Articles Tagged with air force

FayObserver reports.

A federal judge has granted a third request for additional time to file a brief in an appeal for Timothy Hennis.

Janes has a report on the USS SAN ANTONIO court-martial — Defect-ridden USS San Antonio should not have sailed, court martial told

NWA Online reports that:

A Little Rock Air Force Base airman lost his stripes Friday and was ordered to jail for a month after being found guilty of assault for whipping his stepdaughter with a belt and an extension cord, but the military court stopped short of kicking him out of the service.

KWCH News 12 reports:

The Air Force Court of Criminal Appeals has issued an opinion in United States v. Hull.

The issues on appeal are: whether the staff judge advocate (SJA) erred by advising the convening authority (CA), pursuant to Rule for Courts-Martial (R.C.M.) 1106, that no new trial was warranted and whether the CA erred by failing to order a new trial despite the SJA’s acknowledgement that the appellant had presented new evidence that fell within the parameters of R.C.M. 1210. Further, the appellant filed a petition for a new trial pursuant to Article 73, UCMJ, 10 U.S.C. § 873.

AFCCA denied relief on the merits of the appeal and denied a new trial.  AFCCA reasoned that even if the information was newly discovered (AFCCA was not certain it could not have been obtained during pretrial preparations), the evidence would not,

This is the 12th day that APF, LTC Lakin’s support site, has failed to post the military judge’s findings and conclusions, and advertises as “Breaking News,”  “Judge to Rules (sic) . . ..”

SFExaminer.com reports:

A Fort Stewart soldier charged with killing two members of his Army unit in 2008 is due back in court for a hearing on whether the military should pay for his defense team to travel to Iraq. . . . to interview Iraqi witnesses and investigated the crime scene.

Army Times reports that:

An Army captain from Colorado charged with killing two Iraqi civilians has been convicted of lesser charges in Iraq.

Military officials say Capt. Carl Bjork was found guilty of reckless endangerment and negligent homicide in a general court-martial on Tuesday. He was reprimanded and will lose a third of his salary for one year.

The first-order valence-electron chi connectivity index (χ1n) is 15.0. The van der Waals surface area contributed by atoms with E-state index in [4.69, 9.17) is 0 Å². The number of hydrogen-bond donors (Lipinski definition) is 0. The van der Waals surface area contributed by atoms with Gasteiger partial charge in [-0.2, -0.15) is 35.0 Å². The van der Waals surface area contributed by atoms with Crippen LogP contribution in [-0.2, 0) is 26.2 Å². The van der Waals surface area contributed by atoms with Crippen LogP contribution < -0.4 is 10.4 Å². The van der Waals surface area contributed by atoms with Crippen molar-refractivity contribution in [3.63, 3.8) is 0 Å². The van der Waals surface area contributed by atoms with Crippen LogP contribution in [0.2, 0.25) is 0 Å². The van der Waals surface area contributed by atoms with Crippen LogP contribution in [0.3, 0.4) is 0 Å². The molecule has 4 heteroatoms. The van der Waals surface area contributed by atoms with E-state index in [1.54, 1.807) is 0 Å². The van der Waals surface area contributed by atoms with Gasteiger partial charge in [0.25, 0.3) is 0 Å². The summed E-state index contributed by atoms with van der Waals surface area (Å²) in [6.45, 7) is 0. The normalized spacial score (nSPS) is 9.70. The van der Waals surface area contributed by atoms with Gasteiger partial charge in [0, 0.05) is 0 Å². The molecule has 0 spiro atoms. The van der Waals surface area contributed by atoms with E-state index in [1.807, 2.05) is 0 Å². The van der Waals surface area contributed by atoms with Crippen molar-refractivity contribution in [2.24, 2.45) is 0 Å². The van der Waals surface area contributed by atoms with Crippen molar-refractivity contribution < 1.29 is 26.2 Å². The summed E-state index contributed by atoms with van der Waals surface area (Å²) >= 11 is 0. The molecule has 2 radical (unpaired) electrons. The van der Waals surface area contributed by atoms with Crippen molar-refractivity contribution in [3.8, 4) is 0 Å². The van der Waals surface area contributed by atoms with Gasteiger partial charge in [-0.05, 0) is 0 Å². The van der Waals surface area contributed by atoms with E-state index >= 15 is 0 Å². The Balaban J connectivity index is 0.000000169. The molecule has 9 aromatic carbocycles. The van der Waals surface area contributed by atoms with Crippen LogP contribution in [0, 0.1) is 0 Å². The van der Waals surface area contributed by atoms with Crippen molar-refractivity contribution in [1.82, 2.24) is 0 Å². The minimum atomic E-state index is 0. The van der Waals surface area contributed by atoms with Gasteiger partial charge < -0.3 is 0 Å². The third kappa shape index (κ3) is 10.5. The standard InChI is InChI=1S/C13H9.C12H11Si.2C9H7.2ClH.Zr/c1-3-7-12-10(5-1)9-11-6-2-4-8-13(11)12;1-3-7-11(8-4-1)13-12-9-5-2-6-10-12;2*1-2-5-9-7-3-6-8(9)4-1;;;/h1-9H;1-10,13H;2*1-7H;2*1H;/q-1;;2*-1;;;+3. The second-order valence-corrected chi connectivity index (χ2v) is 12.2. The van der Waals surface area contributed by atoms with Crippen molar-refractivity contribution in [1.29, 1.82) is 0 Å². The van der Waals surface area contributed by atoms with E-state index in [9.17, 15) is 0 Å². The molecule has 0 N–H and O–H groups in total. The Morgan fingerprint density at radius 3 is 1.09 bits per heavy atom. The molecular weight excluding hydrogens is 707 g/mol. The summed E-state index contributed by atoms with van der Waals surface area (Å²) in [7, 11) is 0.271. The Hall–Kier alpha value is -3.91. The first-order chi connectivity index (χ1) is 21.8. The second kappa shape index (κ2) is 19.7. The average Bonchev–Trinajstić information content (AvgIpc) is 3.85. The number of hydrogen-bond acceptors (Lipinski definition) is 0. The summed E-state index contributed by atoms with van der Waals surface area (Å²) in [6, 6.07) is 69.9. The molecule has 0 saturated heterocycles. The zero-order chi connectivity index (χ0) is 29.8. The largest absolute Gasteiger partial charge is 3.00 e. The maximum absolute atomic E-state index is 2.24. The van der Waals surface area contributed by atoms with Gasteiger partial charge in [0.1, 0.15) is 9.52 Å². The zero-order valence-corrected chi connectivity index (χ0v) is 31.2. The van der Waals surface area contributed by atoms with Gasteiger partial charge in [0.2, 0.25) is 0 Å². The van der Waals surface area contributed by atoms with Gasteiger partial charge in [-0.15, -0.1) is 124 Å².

Allen v. United States Air Force, No. 08-3450 (8th Cir. 7 May 2010).

Joseph Allen served in the United States Air Force (Air Force) for more than twenty years, from January 14, 1985, until September 30, 2006, when he voluntarily retired and received an Honorable Discharge. During his service, on February 18, 2004, the Air Force initiated general court-martial proceedings against Allen, alleging that he took indecent liberties with a minor child and contributed to the delinquency of two minor children. The general court-martial trial began more than two years later, on March 21, 2006. Allen was convicted, and his sentence included a reduction in grade from Master Sergeant (E-7) to Senior Airman (E-4), significantly reducing his retirement benefits. Following the conviction, Allen filed a complaint against the Air Force and nineteen individuals in the District Court for the District of North Dakota, claiming that his Sixth Amendment speedy trial rights were violated. The district court[ 2 ] granted the Air Force’s motion for summary judgment. Allen appeals, and for the following reasons, we affirm. Allen also moves to supplement the record, and we deny his motion.

Following his conviction, Allen requested that the court-martial’s findings and sentence be set aside and that the charge and specifications be dismissed because the military judge should have granted Allen’s motion to dismiss for violation of his speedy trial or due process rights. In a memorandum, the Director of the Air Force Judiciary, Colonel Roberta Moro, acting pursuant to Article 69 of the UCMJ, reviewed the record of the court-martial, determined that no relief was warranted and declined to send the case to the Air Force Court of Criminal Appeals because the court-martial’s findings and sentence were supported by law. On September 30, 2006, Allen voluntarily retired from the Air Force and received an Honorable Discharge.

The Capital reports that:

Standout slotback Marcus Curry, whose off-field behavior drew as much attention as his on-field exploits, has been dismissed from the Naval Academy football team.

Curry was charged with an unauthorized absence for failing to be in his dormitory room in Bancroft Hall when required.

Stars & Stripes reports.

Reversing an earlier decision, the Air Force said Monday it intends to discharge a lesbian Air Force officer who had remained in the military despite openly declaring her homosexuality.

An Air Force general earlier this year concluded that Lt. Robin R. Chaurasiya should not be discharged, saying she had declared her sexual orientation for the purpose of avoiding military service.

I’m not sure why, but it seems the Air Force must have a checklist of annual warnings.  The official website makes one about prescription drugs, entitled: Prescription meds: Proceed with caution.  The caution advises that misuse of prescription medications can result in disciplinary action, including court-martial.

When Airmen ignore inspecting their medicine cabinets they risk possible damage to their careers and, more importantly, can jeopardize their health.

This becomes a problem later if Airmen take prescribed medications after the prescription has expired.